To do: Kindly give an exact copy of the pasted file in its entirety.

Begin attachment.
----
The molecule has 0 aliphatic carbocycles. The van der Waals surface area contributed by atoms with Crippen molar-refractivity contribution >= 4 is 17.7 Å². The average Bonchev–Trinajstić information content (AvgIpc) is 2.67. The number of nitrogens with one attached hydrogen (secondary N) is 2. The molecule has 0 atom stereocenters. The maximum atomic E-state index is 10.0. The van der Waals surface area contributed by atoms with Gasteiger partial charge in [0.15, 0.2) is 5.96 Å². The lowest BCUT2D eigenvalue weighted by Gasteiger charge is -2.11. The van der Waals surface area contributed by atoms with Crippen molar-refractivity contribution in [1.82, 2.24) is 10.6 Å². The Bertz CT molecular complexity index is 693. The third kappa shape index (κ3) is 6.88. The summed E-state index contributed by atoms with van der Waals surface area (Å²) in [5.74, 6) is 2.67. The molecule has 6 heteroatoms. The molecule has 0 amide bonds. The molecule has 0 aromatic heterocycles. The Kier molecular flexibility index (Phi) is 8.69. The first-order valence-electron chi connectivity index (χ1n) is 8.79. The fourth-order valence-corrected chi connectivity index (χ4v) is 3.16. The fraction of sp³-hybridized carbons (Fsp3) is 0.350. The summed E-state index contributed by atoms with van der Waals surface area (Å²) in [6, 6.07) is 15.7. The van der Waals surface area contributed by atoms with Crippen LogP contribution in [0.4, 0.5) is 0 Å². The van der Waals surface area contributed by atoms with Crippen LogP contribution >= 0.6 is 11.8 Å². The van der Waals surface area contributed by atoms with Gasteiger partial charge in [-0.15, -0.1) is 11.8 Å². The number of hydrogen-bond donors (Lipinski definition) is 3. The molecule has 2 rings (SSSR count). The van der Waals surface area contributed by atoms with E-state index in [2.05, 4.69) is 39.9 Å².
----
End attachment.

The molecule has 0 aliphatic carbocycles. The van der Waals surface area contributed by atoms with Crippen molar-refractivity contribution >= 4 is 17.7 Å². The average Bonchev–Trinajstić information content (AvgIpc) is 2.67. The number of nitrogens with one attached hydrogen (secondary N) is 2. The molecule has 0 atom stereocenters. The maximum atomic E-state index is 10.0. The van der Waals surface area contributed by atoms with Gasteiger partial charge in [0.15, 0.2) is 5.96 Å². The lowest BCUT2D eigenvalue weighted by Gasteiger charge is -2.11. The van der Waals surface area contributed by atoms with Crippen molar-refractivity contribution in [1.82, 2.24) is 10.6 Å². The Bertz CT molecular complexity index is 693. The third kappa shape index (κ3) is 6.88. The summed E-state index contributed by atoms with van der Waals surface area (Å²) in [5.74, 6) is 2.67. The molecule has 6 heteroatoms. The molecule has 0 amide bonds. The molecule has 0 aromatic heterocycles. The Kier molecular flexibility index (Phi) is 8.69. The first-order valence-electron chi connectivity index (χ1n) is 8.79. The fourth-order valence-corrected chi connectivity index (χ4v) is 3.16. The fraction of sp³-hybridized carbons (Fsp3) is 0.350. The summed E-state index contributed by atoms with van der Waals surface area (Å²) in [6, 6.07) is 15.7. The van der Waals surface area contributed by atoms with Crippen LogP contribution in [0.4, 0.5) is 0 Å². The van der Waals surface area contributed by atoms with Crippen LogP contribution >= 0.6 is 11.8 Å². The van der Waals surface area contributed by atoms with Gasteiger partial charge in [-0.15, -0.1) is 11.8 Å². The number of hydrogen-bond donors (Lipinski definition) is 3. The molecule has 2 rings (SSSR count). The van der Waals surface area contributed by atoms with E-state index in [2.05, 4.69) is 39.9 Å².